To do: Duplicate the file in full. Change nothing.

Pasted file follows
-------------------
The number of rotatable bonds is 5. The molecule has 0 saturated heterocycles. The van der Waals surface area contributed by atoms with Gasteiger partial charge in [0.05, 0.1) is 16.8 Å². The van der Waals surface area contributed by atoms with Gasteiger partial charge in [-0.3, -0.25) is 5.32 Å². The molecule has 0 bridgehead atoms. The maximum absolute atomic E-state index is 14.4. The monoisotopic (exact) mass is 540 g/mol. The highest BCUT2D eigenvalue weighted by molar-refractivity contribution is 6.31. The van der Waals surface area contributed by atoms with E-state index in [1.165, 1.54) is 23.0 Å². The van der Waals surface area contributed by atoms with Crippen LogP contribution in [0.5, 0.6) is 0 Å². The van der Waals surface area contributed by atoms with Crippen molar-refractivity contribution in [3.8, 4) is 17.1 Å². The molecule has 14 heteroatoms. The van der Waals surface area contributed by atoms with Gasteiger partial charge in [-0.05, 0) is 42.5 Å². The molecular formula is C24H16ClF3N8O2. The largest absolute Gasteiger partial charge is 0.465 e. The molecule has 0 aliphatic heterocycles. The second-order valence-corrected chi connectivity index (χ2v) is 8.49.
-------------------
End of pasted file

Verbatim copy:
The number of rotatable bonds is 5. The molecule has 0 saturated heterocycles. The van der Waals surface area contributed by atoms with Gasteiger partial charge in [0.05, 0.1) is 16.8 Å². The van der Waals surface area contributed by atoms with Gasteiger partial charge in [-0.3, -0.25) is 5.32 Å². The molecule has 0 bridgehead atoms. The maximum absolute atomic E-state index is 14.4. The monoisotopic (exact) mass is 540 g/mol. The highest BCUT2D eigenvalue weighted by molar-refractivity contribution is 6.31. The van der Waals surface area contributed by atoms with E-state index in [1.165, 1.54) is 23.0 Å². The van der Waals surface area contributed by atoms with Crippen LogP contribution in [0.5, 0.6) is 0 Å². The van der Waals surface area contributed by atoms with Crippen molar-refractivity contribution in [3.8, 4) is 17.1 Å². The molecule has 14 heteroatoms. The van der Waals surface area contributed by atoms with Gasteiger partial charge in [-0.05, 0) is 42.5 Å². The molecular formula is C24H16ClF3N8O2. The largest absolute Gasteiger partial charge is 0.465 e. The molecule has 0 aliphatic heterocycles. The second-order valence-corrected chi connectivity index (χ2v) is 8.49.